From Russell Carleton at Baseball Prospectus on November 18, 2014:
If you talk to a professional baseball player about his lived experience, you’re guaranteed to hear a certain phrase within the first five minutes. Maybe even more guaranteed than hearing phrases like “throw a fastball”, “swing the bat”, or “comport with the platypus.” You’ll hear about “the grind.” By the time a baseball season reaches August, it’s hot, he’s tired, he’s been living out of a suitcase for four months. Every night he has to play a game that requires intense concentration and lasts for three hours. Yeah, I know, it’s hard to feel pity for a guy making $10 million per year, but these guys are human and those are rough working conditions, no matter how you slice it.
A couple of weeks ago in this space, I asked the question of whether we could measure the contributions that a manager makes behind the scenes. In that article, I found some evidence that certain managers appeared to be better than others at helping their players bounce back after a loss. But what about “the grind”? One of a manager’s jobs is to manage the 25 personalities on the squad and to keep them in tip-top playing shape. It’s why managers are so tuned in to giving players a day off here and there to keep them from burning out. Plus, a manager is nominally in charge of making sure that the clubhouse is a fun place to be and that the grind doesn’t feel so grindy.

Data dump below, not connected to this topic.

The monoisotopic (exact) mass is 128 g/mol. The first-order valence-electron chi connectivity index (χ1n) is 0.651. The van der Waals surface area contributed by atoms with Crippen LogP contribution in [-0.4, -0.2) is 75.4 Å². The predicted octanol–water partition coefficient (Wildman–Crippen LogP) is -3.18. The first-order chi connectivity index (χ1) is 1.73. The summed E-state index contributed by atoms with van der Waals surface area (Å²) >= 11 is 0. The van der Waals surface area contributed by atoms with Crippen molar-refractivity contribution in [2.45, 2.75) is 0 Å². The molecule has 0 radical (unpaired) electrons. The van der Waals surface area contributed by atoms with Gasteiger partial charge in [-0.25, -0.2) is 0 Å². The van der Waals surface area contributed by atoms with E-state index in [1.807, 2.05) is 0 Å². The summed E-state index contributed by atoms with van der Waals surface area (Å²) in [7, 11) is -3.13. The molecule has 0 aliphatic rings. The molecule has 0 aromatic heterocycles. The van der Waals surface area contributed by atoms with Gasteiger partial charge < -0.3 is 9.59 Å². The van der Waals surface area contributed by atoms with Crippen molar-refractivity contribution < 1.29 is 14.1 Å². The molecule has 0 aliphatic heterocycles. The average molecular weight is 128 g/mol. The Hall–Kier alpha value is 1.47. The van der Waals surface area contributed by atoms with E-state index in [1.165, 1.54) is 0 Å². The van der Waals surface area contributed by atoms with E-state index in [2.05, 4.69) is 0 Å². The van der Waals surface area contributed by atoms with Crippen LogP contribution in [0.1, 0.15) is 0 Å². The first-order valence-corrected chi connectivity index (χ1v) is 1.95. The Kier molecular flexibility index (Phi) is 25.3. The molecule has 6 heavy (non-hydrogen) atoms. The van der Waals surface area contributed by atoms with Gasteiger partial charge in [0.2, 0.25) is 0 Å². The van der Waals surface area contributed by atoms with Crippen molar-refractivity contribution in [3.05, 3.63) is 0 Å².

We know that over the course of a season, plate discipline erodes as hitters presumably get more tired. It’s hard to get enough sleep out on the road and after a while even a fun job becomes just another job. Well, if players lose plate discipline, they are probably bleeding away strikes, and that can have a significant effect on a team’s chances. Maybe there are some managers who are just better at handling the grind, and in minimizing the penalty to be paid for fatigue and boredom at the end of a long season.
Read the full article here: http://www.baseballprospectus.com/article.php?articleid=25065
Originally published: November 18, 2014. Last Updated: November 18, 2014.